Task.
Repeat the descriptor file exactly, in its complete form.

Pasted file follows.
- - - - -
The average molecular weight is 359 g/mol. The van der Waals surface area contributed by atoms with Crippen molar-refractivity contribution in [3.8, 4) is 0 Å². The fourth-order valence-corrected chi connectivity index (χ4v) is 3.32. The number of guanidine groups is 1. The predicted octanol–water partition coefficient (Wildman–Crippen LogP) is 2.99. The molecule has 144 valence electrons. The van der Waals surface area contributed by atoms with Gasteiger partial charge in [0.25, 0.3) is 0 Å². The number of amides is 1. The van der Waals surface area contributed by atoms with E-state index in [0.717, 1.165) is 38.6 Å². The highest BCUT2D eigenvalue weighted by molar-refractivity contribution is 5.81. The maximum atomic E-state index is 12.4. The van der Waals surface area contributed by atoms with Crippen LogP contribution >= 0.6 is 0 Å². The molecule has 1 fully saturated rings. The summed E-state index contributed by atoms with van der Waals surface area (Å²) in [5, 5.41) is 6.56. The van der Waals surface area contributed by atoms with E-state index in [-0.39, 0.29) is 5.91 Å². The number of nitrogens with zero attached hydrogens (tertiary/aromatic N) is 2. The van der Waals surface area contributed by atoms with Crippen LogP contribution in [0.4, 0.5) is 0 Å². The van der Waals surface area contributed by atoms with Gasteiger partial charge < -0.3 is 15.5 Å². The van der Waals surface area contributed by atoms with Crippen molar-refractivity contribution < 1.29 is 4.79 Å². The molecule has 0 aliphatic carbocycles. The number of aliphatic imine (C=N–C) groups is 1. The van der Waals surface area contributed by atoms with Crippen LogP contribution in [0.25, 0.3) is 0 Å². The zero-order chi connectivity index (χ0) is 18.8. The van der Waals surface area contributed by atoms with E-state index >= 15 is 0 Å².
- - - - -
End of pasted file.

The average molecular weight is 359 g/mol. The van der Waals surface area contributed by atoms with Crippen molar-refractivity contribution in [3.8, 4) is 0 Å². The fourth-order valence-corrected chi connectivity index (χ4v) is 3.32. The number of guanidine groups is 1. The predicted octanol–water partition coefficient (Wildman–Crippen LogP) is 2.99. The molecule has 144 valence electrons. The van der Waals surface area contributed by atoms with Gasteiger partial charge in [0.25, 0.3) is 0 Å². The number of amides is 1. The van der Waals surface area contributed by atoms with E-state index in [0.717, 1.165) is 38.6 Å². The highest BCUT2D eigenvalue weighted by molar-refractivity contribution is 5.81. The maximum atomic E-state index is 12.4. The van der Waals surface area contributed by atoms with Crippen LogP contribution >= 0.6 is 0 Å². The molecule has 1 fully saturated rings. The summed E-state index contributed by atoms with van der Waals surface area (Å²) in [5, 5.41) is 6.56. The van der Waals surface area contributed by atoms with E-state index in [-0.39, 0.29) is 5.91 Å². The number of nitrogens with zero attached hydrogens (tertiary/aromatic N) is 2. The van der Waals surface area contributed by atoms with Crippen LogP contribution in [0.4, 0.5) is 0 Å². The van der Waals surface area contributed by atoms with Gasteiger partial charge < -0.3 is 15.5 Å². The van der Waals surface area contributed by atoms with Crippen molar-refractivity contribution < 1.29 is 4.79 Å². The molecule has 0 aliphatic carbocycles. The number of aliphatic imine (C=N–C) groups is 1. The van der Waals surface area contributed by atoms with Crippen LogP contribution in [0.25, 0.3) is 0 Å². The zero-order chi connectivity index (χ0) is 18.8. The van der Waals surface area contributed by atoms with E-state index >= 15 is 0 Å².